20 And we beheld the glory of the Son, on the right hand of the Father, and received of his fulness;
21 And saw the holy angels, and them who are sanctified before his throne, worshiping God, and the Lamb, who worship him forever and ever.
22 And now, after the many testimonies which have been given of him, this is the testimony, last of all, which we give of him: That he lives!
23 For we saw him, even on the right hand of God; and we heard the voice bearing record that he is the Only Begotten of the Father—
24 That by him, and through him, and of him, the worlds are and were created, and the inhabitants thereof are begotten sons and daughters unto God” (D&C 76:19-24).
The living prophets and apostles of the Church of Jesus Christ have also born their modern witness of the Lord in the “Living Christ, a Proclamation.”
First Peter - wikipedia: http://en.wikipedia.org/wiki/First_Epistle_of_Peter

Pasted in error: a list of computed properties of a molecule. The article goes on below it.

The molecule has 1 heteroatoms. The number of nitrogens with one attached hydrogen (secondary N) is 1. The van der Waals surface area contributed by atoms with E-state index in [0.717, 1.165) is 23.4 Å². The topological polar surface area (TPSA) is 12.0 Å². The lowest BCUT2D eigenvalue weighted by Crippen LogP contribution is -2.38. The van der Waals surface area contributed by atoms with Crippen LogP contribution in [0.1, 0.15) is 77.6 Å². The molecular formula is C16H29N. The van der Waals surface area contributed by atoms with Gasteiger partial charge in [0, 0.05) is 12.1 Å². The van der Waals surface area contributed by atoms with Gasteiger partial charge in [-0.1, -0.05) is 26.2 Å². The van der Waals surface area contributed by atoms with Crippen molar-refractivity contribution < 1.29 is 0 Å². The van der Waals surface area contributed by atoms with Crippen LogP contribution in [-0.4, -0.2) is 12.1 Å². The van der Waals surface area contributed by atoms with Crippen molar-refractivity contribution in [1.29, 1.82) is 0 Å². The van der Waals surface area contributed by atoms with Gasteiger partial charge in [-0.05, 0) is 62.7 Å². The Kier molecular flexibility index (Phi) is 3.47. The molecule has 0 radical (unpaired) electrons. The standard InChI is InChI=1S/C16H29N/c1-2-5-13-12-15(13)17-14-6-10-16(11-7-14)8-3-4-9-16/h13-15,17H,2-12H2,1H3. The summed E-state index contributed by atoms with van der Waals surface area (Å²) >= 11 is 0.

First Peter - bible.org: http://bible.org/seriespage/first-peter-introduction-argument-and-outline
Gospel of Nicodemus: http://www.earlychristianwritings.com/text/gospelnicodemus.html
Second Peter - wikipedia: http://en.wikipedia.org/wiki/Second_epistle_of_peter
Second Peter - Early Christian Writings: http://www.earlychristianwritings.com/2peter.html
Second Peter - bible.org: http://bible.org/seriespage/second-peter-introduction-argument-and-outline
Peter’s Death: http://en.wikipedia.org/wiki/Saint_Peter#Death
The Living Christ, a Proclamation from the living prophets and apostles: http://lds.org/library/display/0,4945,90-1-10-1,00.html
The Apocalypse of Peter: http://www.earlychristianwritings.com/text/apocalypsepeter-roberts.html